Why is this important to Ontarians?
Quality assurance is vital to successful treatment outcomes.
- The American Society for Radiation Oncology (ASTRO) issued a white paper that recommends increased peer review within the radiation therapy treatment process and among members of the radiation oncology team to increase quality assurance and safety2.
Peer review encourages continuous professional controlled improvement.
- A recent meta-analysis of randomized control trials assessing the effects of peer review (audit and feedback) on objective professional practices or health outcomes found that audits and feedback can be effective in improving professional practice4.
- Embracing a culture of peer review provides benefits beyond explicit peer review decisions. Members of the healthcare team involved in peer review may feel empowered to increase their sphere of influence, making them more likely to suggest improvements in operations that benefit everyone2.
- Several radiation oncology professional associations have expressed support for the implementation of peer review as a regular part of practice. In its “Quality Assurance Guidance for Canadian Radiation Treatment Programs,” the Canadian Partnership for Quality Radiotherapy (CPQR) recommends that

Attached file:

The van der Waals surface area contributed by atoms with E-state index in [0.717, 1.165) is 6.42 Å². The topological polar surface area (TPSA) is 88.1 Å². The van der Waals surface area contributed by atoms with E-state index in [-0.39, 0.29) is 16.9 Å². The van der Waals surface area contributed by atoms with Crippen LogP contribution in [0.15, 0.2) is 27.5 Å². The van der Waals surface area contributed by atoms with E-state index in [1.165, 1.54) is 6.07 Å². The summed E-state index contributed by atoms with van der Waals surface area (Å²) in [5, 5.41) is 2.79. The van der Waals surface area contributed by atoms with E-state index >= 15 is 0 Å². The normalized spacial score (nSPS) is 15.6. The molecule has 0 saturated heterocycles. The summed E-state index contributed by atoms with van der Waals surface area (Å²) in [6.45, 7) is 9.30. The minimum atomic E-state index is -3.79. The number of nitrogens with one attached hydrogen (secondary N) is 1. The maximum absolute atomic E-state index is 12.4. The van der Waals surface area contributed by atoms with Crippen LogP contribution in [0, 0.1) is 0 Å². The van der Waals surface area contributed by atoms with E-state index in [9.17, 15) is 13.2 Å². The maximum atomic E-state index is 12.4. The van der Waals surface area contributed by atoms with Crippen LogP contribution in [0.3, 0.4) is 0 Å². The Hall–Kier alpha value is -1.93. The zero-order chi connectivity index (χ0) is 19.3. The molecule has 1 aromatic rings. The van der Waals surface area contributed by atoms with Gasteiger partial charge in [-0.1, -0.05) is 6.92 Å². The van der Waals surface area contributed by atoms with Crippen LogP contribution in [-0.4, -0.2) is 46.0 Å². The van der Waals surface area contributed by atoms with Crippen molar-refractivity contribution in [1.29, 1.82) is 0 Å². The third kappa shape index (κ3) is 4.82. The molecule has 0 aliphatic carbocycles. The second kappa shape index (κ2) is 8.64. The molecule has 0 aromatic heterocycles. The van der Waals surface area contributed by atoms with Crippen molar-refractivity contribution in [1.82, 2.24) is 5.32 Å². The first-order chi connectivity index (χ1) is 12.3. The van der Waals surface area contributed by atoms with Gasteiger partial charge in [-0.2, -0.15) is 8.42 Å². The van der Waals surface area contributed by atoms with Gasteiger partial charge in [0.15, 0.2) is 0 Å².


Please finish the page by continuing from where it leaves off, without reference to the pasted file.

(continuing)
all radiation treatment plans administered with adjuvant or curative intent, and other plans where there is a significant potential for adverse patient outcome if tumour targets and/or normal structures are treated inappropriately, undergo oncology peer review of volumes and dosimetry ideally before the start of treatment5.
- Cancer Care Ontario and The Canadian Partnership Against Cancer have supported the expansion of peer review activities in Ontario that will allow collection of additional information. This new information will help determine the value of peer review processes in improving the quality of care.